Iran space launch to prep long-range nuclear missiles
US intelligence officials have warned that the anticipated space launch by Iran later this month as part of its "massive" missile drills will likely violate a recent UN nuclear resolution against long-range missile tests.
Tehran is preparing to test a Simorgh space launch vehicle according to US officials, who told the Washington Free Beacon on Thursday that the vehicle is the base of Iran's secret program to develop long-range nuclear missiles.
The massive rocket runs on liquid fuel and was developed with North Korean technology, and was seen on a launch pad about 125 miles east of Tehran at the Semnan satellite launch center, according to the report.
The Simorgh was displayed openly by Iran on February 11 during a massive military parade marking the anniversary of the Iranian revolution. Alongside the space vehicle were Emad, Qadr and Shahab missiles.
US officials warned the paper that the Simorgh test will breach UN Security Council Resolution 2231, which was passed last July outlining the implementation of the controversial Iranian nuclear deal.
The resolution forbids Iran from nuclear ballistic missile tests over the course of the next eight years, and Annex B of the resolution says Iran will not "undertake any activity related to ballistic missiles designed to be capable of delivering nuclear weapons, including launches using such ballistic missile technology."
In response to the report, a US State Department official told the Washington Free Beacon that "our longstanding concerns regarding Iran’s ballistic missile development efforts remain, and are shared by the international community."
"If there are specific launches or other actions that are inconsistent with any relevant UN Security Council resolutions, we will address them through the appropriate channels. And we will continue to work with our partners, and take any necessary unilateral actions, to counter ongoing threats from Iran’s ballistic missile program."
"Iran's space program is not about space"
Concerns over Iran's nuclear missile program were raised in a Pentagon report released last June, which warned that "Iran has publicly stated it intends to launch a space launch vehicle as early as this year (2015), which could be capable of intercontinental ballistic missile ranges if configured as such."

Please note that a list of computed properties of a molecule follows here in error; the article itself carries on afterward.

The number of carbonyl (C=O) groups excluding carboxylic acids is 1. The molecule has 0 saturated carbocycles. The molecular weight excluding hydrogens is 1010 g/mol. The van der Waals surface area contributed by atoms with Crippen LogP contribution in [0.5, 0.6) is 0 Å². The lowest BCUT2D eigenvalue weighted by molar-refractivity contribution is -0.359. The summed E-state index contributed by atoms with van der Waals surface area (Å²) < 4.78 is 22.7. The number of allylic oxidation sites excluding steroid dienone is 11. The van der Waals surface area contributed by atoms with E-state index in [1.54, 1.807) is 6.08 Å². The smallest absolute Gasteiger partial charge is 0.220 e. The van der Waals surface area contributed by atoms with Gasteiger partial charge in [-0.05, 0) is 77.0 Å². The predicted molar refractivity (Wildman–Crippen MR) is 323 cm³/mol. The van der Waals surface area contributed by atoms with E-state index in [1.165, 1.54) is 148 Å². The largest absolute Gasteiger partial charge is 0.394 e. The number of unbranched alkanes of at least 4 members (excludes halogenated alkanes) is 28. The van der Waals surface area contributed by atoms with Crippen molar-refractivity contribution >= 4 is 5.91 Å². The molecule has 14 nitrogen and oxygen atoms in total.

The report added that Iran “continues to develop technology capabilities that also could be applicable to nuclear weapons, including ballistic missile development.”
An American intelligence official was quoted in the report debunking claims by the Iranian government stating that the Simorgh can only carry a 220-pound payload, which is too low for a first-generation nuclear warhead.
According to the official, the rocket can carry a large nuclear warhead, saying, "it’s assessed as having a fairly heavy lift capability."
Regarding the Simorgh, Michael Rubin, an Iran specialist at the American Enterprise Institute, told Washington Free Beacon that the space launch vehicle is in fact a missile.
"To believe that Iran’s space program is about space is akin to believing its enrichment program was about medical isotopes," Rubin said. "The only consistent factor across Iran’s various programs is that you can piece them together to create a nuclear weapons program."
Rubin asserted that the Simorgh launch violates UN Resolution 2231, "but so long as Iran knows that legacy is more important than national security for (Barack) Obama and (John) Kerry, they can rely on the fact that the lawyer in the White House will be siding with whatever story Tehran’s spinmeisters craft."
Ballistic missile development
Laura Grego, a nuclear specialist at the Union of Concerned Scientists, was also quoted in the report but showed more reservation in defining the Simorgh, which she said would be launched for the first time this month.
She noted that it is difficult to determine if the launch violates the UN resolution given a lack of specifics in the resolution's wording, adding, "I’m not in a position to make such a judgment about a potential Simorgh launch."
"I can say from a technical, not legal, point of view that the Simorgh as described appears to be designed as a space launcher rather than a ballistic missile, and appears incapable of delivering a nuclear weapon over long ranges, but it does appear to use ballistic missile-relevant technology.”
Grego added that the Simorgh is roughly the same size as the North Korean TD-2/Unha space launcher, but has two stages as opposed to the three stages in the North Korean missile.
Aside from the Simorgh, which it is feared could serve as a nuclear-capable intercontinental ballistic missile (ICBM), Iran has also been testing its new Emad missile.
Tehran recently vowed to upgrade the nuclear-capable Emad, which has a 1,700 kilometer range, putting Israel and much of eastern Europe squarely in its sights. Iran held an Emad test last October 10, in breach of UN sanctions, and in response the US in January leveled sanctions on Iran's missile program - sanctions which Iran promptly vowed to defy.
Iran in January publicly revealed its 14 underground "missile towns," with the latest facility being shown on Iranian media as convoys of the nuclear-capable Emad missiles were transferred in.